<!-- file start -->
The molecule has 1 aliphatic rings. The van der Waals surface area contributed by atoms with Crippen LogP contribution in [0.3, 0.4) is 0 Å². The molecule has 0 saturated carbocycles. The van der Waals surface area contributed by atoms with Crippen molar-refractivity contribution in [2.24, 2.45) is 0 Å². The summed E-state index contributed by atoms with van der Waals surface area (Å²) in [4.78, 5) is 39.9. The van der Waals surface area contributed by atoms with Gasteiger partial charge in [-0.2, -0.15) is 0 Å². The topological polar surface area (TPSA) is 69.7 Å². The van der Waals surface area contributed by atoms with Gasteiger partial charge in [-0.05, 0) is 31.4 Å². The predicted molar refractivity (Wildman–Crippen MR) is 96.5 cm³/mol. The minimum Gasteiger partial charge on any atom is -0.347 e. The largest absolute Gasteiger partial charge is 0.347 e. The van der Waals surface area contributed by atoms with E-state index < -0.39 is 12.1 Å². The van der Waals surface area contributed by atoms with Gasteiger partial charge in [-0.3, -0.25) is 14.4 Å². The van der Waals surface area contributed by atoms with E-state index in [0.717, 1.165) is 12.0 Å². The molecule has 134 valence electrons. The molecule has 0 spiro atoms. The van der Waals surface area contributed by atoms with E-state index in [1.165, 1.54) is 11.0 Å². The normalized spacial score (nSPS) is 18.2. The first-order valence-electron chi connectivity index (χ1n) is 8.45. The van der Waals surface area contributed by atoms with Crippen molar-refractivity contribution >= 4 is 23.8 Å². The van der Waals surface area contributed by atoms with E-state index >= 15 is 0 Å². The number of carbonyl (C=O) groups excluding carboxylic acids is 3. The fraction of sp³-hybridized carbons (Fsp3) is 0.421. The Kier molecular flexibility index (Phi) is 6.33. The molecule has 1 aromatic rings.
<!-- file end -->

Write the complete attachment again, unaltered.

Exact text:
The molecule has 1 aliphatic rings. The van der Waals surface area contributed by atoms with Crippen LogP contribution in [0.3, 0.4) is 0 Å². The molecule has 0 saturated carbocycles. The van der Waals surface area contributed by atoms with Crippen molar-refractivity contribution in [2.24, 2.45) is 0 Å². The summed E-state index contributed by atoms with van der Waals surface area (Å²) in [4.78, 5) is 39.9. The van der Waals surface area contributed by atoms with Gasteiger partial charge in [-0.2, -0.15) is 0 Å². The topological polar surface area (TPSA) is 69.7 Å². The van der Waals surface area contributed by atoms with Gasteiger partial charge in [-0.05, 0) is 31.4 Å². The predicted molar refractivity (Wildman–Crippen MR) is 96.5 cm³/mol. The minimum Gasteiger partial charge on any atom is -0.347 e. The largest absolute Gasteiger partial charge is 0.347 e. The van der Waals surface area contributed by atoms with E-state index < -0.39 is 12.1 Å². The van der Waals surface area contributed by atoms with Gasteiger partial charge in [-0.3, -0.25) is 14.4 Å². The van der Waals surface area contributed by atoms with E-state index in [0.717, 1.165) is 12.0 Å². The molecule has 134 valence electrons. The molecule has 0 spiro atoms. The van der Waals surface area contributed by atoms with E-state index in [1.165, 1.54) is 11.0 Å². The normalized spacial score (nSPS) is 18.2. The first-order valence-electron chi connectivity index (χ1n) is 8.45. The van der Waals surface area contributed by atoms with Crippen molar-refractivity contribution >= 4 is 23.8 Å². The van der Waals surface area contributed by atoms with E-state index >= 15 is 0 Å². The number of carbonyl (C=O) groups excluding carboxylic acids is 3. The fraction of sp³-hybridized carbons (Fsp3) is 0.421. The Kier molecular flexibility index (Phi) is 6.33. The molecule has 1 aromatic rings.